Saudi Arabia, the world’s top crude oil exporter, has been active in embracing new energy revenue opportunities in recent years after it became painfully clear the world was changing and it would not be able to rely on oil for its sustained wealth forever. Now, the desert kingdom has set its sights on green hydrogen.
Those of a skeptical nature may think of it as just another overhyped loser tech. However, governments around the world are planning billions in investments in green hydrogen—the kind that is produced through the electrolysis of water using energy generated by renewable sources such as solar and wind.
Saudi Arabia is an excellent candidate for green hydrogen: it has vast land resources that can accommodate the equally vast solar and wind power generation capacity that a large-scale hydrogen installation would need. It also has the water resources necessary for the process. It must have been a no-brainer then to plan a $5-billion green hydrogen facility at the site of its NEOM smart city project.
The project will use electricity produced by solar and wind farms with a total capacity of 4 GW, according to a Bloomberg report. Initially, it will produce some 650 tons of hydrogen daily. This will be turned into ammonia at the rate of 1.2 million tons annually. This ammonia will be bought by one of the three partners in the project—dubbed Helios. This company, Air Products and Chemicals, will then ship the ammonia overseas, convert it back into hydrogen, and sell it to end-users.
Going forward, Saudi Arabia plans to become a major green hydrogen supplier to Germany, which has declared some of the most ambitious plans in that respect as it seeks to reduce its use of fossil fuels as much as possible, regardless of the cost.
Cost is a significant issue with green hydrogen. Currently, electrolysis is a much less efficient process than producing hydrogen from fossil fuels—and less efficient means higher costs. Rystad Energy recently estimated that green hydrogen produced from an offshore wind farm in the North Sea would cost about $6.18 per kilogram (5.1 euro).
Even more scathing, a study by the International Council on Clean Transportation calculated the price of green hydrogen at $8.81 per kilo for a grid-connected electrolyzer.
For perspective, blue hydrogen—the kind produced from natural gas that includes carbon capture and storage—costs $2.36 per kilo. Given the fact that carbon capture is a complex, costly technology, it is impressive how much cheaper CCS-included blue hydrogen is.
Yet analysts expect the costs associated with the production of green hydrogen to drop substantially in the coming years and decades. According to BloombergNEF, the cost of green hydrogen produced in the Saudi desert could, in fact, fall to as little as $1.50 per kilo by 2030. If this happens, it would definitely place the Kingdom ahead of most—if not all—potential competitors in the hydrogen space. But first, it needs to build all that generation capacity that it has planned.
Rystad Energy last year reported that there was some 60 GW in utility-scale green hydrogen capacity proposed globally, with most of it—87 percent—in gigawatt-scale facilities that must have included the Helios project. However, the energy analysts warned, only half of that is likely to get completed.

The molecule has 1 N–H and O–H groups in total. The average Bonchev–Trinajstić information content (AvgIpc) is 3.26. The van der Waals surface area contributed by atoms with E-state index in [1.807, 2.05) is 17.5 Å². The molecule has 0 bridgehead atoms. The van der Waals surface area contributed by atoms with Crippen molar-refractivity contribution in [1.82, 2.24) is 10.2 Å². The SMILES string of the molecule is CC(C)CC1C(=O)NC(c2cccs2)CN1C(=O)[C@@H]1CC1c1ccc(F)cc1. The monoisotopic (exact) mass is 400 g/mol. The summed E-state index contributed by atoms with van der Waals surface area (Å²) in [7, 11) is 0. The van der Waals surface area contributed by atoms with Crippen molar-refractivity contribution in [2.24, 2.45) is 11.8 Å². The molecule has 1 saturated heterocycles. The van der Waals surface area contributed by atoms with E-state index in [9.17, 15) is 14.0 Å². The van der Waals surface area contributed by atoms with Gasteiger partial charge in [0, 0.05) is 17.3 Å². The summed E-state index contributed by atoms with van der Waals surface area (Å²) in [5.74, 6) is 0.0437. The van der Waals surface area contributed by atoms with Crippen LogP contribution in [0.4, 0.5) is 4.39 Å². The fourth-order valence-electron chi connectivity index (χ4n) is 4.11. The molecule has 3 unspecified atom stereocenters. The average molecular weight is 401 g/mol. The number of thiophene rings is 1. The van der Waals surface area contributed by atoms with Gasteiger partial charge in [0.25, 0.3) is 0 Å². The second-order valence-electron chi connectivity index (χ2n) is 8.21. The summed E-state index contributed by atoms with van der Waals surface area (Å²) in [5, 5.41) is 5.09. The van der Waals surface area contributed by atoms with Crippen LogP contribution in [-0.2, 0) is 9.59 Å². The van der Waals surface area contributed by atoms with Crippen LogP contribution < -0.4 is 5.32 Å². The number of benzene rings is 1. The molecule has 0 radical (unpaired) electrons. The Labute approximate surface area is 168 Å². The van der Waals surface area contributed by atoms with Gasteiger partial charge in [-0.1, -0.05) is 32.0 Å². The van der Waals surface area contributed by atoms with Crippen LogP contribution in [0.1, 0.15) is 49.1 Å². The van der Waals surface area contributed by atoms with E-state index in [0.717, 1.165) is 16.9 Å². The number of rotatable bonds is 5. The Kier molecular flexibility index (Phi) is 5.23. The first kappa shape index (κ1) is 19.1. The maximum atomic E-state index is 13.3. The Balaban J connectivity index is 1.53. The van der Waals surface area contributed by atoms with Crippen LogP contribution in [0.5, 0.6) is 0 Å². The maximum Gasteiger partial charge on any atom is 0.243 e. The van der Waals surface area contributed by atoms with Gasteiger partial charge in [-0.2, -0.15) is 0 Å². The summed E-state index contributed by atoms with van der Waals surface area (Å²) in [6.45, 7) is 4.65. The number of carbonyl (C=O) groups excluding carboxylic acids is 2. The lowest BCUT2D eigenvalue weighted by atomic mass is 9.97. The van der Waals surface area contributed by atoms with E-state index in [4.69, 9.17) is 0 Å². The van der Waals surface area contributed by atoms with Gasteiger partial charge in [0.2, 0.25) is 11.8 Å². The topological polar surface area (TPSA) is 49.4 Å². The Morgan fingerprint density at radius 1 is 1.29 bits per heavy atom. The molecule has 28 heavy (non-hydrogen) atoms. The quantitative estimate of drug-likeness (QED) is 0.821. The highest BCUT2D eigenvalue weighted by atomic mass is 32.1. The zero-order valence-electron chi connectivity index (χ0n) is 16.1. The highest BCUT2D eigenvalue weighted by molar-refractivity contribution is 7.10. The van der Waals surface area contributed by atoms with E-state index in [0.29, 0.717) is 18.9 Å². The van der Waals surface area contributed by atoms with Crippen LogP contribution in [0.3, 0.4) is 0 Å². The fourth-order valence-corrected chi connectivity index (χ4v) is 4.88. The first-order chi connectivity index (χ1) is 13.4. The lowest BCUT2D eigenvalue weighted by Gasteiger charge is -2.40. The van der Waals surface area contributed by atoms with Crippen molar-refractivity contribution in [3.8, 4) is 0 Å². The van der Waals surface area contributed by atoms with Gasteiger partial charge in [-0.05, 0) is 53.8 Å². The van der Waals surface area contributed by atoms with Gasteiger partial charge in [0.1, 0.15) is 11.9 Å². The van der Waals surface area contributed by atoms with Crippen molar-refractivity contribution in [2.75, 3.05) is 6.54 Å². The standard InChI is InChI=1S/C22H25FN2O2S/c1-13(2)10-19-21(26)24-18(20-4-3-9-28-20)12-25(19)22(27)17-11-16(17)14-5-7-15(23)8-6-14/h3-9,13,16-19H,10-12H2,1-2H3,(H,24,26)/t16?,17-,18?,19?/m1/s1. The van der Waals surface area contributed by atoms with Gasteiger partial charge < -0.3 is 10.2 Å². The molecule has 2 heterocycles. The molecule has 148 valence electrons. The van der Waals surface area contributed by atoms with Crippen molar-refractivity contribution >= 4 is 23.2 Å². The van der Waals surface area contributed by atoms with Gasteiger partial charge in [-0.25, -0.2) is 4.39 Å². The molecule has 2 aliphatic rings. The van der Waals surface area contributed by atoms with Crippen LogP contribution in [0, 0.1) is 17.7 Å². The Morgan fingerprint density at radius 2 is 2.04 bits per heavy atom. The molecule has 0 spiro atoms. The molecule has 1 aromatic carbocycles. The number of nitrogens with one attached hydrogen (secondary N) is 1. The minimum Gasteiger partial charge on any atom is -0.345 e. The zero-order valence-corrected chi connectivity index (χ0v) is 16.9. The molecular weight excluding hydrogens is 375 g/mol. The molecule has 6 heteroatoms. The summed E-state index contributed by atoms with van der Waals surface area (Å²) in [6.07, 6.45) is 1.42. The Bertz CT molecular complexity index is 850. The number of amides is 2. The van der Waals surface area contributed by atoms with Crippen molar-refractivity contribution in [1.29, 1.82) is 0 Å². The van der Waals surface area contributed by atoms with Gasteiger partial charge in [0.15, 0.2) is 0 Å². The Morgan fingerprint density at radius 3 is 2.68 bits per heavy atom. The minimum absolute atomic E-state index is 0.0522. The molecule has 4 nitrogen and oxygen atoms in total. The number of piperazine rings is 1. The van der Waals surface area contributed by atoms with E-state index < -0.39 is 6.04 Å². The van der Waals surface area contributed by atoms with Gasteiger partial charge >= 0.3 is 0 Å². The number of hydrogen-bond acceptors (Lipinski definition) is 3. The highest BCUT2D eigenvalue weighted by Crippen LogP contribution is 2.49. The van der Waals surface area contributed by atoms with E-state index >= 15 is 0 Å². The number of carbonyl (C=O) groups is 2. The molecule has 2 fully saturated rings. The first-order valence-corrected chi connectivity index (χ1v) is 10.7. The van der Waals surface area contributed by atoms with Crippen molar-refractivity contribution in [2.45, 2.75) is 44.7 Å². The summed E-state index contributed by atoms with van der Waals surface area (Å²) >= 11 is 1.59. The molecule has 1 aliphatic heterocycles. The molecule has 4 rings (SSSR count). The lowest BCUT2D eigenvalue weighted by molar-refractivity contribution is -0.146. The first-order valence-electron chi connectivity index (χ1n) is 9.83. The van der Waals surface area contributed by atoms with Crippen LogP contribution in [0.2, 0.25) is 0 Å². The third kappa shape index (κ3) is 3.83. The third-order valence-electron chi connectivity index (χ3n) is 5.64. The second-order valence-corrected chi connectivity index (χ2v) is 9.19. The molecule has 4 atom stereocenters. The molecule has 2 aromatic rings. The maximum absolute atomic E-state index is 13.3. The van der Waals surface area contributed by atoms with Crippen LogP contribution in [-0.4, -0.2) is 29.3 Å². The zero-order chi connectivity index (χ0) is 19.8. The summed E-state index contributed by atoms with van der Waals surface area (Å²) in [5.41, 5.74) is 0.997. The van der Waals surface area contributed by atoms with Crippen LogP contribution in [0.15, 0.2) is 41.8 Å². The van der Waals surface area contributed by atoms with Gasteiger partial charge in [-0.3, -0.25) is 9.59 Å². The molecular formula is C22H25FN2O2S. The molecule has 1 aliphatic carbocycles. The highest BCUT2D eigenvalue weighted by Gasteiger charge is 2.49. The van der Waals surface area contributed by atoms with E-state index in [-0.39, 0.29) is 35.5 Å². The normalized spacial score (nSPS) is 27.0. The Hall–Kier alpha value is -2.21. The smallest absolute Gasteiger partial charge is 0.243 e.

“Despite the growing pipeline, we forecast less than half of this capacity (30 GW) will be operational by 2035, as developers will need to lower production costs. Government support will be required to advance projects more quickly, particularly for those developments that will be powered by costlier offshore wind.”
Government support is indeed crucial for the success of green hydrogen, and not just in Saudi Arabia where the government is the main investor in the Helios project anyway. According to sources interviewed by Bloomberg’s Verity Ratcliffe, the success of Helios depends heavily on Europe sticking to its hydrogen plans, whatever the cost. Related: Biden’s Policies Unlikely To Cause Crash In U.S. Oil Production
Europe will never be able to produce all the green hydrogen it will need locally, says the person in charge of the Helios project, former RWE chief executive Peter Terium.
“By no means will they be able to produce all the hydrogen themselves,” he told Bloomberg’s Ratcliffe. “There’s just not enough North Sea or usable water for offshore wind.”
There is no question Saudi Arabia has the resources to become a major hydrogen exporter. Yet price does remain an issue and could eventually become the trigger that exposes the discrepancy between facts and fiction when it comes to the energy transition. Ambitious goals are all very good as long as you have the money to pay for them. Yet Europe—a key market for every exporter of a green commodity—is still battling the effects of the pandemic, using more than a trillion dollars to do that.
While it’s true that a lot of that money is directed precisely towards greening up the EU’s energy production and consumption, in the end, every government, even the most ambitious one, will need to ask themselves one question: can we afford this? It remains to be seen whether Europe—or China, another market Riyadh is eyeing for its hydrogen—will be able or willing to pay for Saudi green hydrogen.
By Irina Slav for Oilprice.com
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